- any of various burrowing, carnivorous mammals of the family Mustelidae, as Taxidea taxus, of North America, and Meles meles, of Europe and Asia.
- the fur of this mammal.
- a wombat.
- bandicoot(def 2).
- (initial capital letter) a native or inhabitant of Wisconsin (the Badger State) (used as a nickname).
- a swablike device for cleaning excess mortar from the interiors of newly laid tile drains.
- to harass or urge persistently; pester; nag: I had to badger him into coming with us.
Origin of badger
SynonymsSee more synonyms for badger on Thesaurus.com
Examples from the Web for badgered
Throughout the 1970s Carter badgered the NATO allies to rearm.Carter in Oscarland: The Rehabilitation of the 39th President
February 24, 2013
But we saw the same philosophy on North Korea, where he badgered the Bush administration to be tougher.Why Obama Won't Talk Tough
June 17, 2009
She might have badgered the heir of Ballawhaine, but she never did so.The Manxman
"Ye should have had my podner here with ye this mornin'," badgered Landy.David Lannarck, Midget
George S. Harney
Jason wanted to stop then but she badgered him into continuing.The Premiere
I should not have arrested that man if I had not been badgered as I was.Woman on Her Own, False Gods & The Red Robe
He had badgered me—he was there to win if he could; I now was hot with the same design.Desert Dust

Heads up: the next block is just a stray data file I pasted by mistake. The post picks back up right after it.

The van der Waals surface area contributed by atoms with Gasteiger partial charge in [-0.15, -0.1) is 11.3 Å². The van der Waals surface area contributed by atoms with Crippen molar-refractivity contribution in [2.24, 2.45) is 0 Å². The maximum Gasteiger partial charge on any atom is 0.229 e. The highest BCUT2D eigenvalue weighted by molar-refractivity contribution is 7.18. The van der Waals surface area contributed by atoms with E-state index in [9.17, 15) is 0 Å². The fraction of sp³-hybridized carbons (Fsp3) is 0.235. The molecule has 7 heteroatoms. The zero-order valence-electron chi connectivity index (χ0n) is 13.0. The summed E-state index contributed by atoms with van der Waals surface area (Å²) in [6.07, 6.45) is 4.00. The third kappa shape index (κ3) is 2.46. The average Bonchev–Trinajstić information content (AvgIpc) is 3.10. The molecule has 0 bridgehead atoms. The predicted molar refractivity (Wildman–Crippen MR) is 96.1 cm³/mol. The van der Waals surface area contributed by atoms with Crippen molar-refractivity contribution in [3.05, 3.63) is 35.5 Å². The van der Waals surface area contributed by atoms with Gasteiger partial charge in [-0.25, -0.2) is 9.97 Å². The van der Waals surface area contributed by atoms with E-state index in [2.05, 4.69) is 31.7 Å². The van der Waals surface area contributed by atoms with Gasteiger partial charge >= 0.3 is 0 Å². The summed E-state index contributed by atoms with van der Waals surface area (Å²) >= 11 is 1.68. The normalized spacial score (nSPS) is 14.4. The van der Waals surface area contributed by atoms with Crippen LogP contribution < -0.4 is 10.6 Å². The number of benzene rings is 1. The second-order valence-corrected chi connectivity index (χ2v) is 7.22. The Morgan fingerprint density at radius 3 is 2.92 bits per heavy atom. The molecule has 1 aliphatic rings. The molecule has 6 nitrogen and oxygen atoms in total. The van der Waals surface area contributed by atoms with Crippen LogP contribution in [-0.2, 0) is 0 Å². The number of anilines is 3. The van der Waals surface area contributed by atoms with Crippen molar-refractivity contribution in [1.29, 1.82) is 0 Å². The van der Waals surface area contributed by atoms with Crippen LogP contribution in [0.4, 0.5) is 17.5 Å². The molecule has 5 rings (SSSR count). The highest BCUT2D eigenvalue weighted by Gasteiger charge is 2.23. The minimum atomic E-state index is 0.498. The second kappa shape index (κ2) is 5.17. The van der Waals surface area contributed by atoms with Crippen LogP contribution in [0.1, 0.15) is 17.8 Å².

Edwin L. Sabin
- any of various stocky omnivorous musteline mammals of the subfamily Melinae, such as Meles meles (Eurasian badger), occurring in Europe, Asia, and North America: order Carnivora (carnivores). They are typically large burrowing animals, with strong claws and a thick coat striped black and white on the headCompare ferret badger, hog badger
- honey badger another name for ratel
- (tr) to pester or harass
Word Origin and History for badgered
1520s, perhaps from bage "badge" (see badge) + -ard "one who carries some action or possesses some quality," suffix related to Middle High German -hart "bold" (see -ard). If so, the central notion is the badge-like white blaze on the animal's forehead (cf. French blaireau "badger," from Old French blarel, from bler "marked with a white spot;" also obsolete Middle English bauson "badger," from Old French bauzan, literally "black-and-white spotted"). But blaze (n.2) was the usual word for this.
An Old English name for the creature was the Celtic borrowing brock; also græg (Middle English grei, grey). In American English, the nickname of inhabitants or natives of Wisconsin (1833).
1790, from badger (n.), based on the behavior of the dogs in the medieval sport of badger-baiting, still practiced in 18c. England. Related: Badgered; badgering.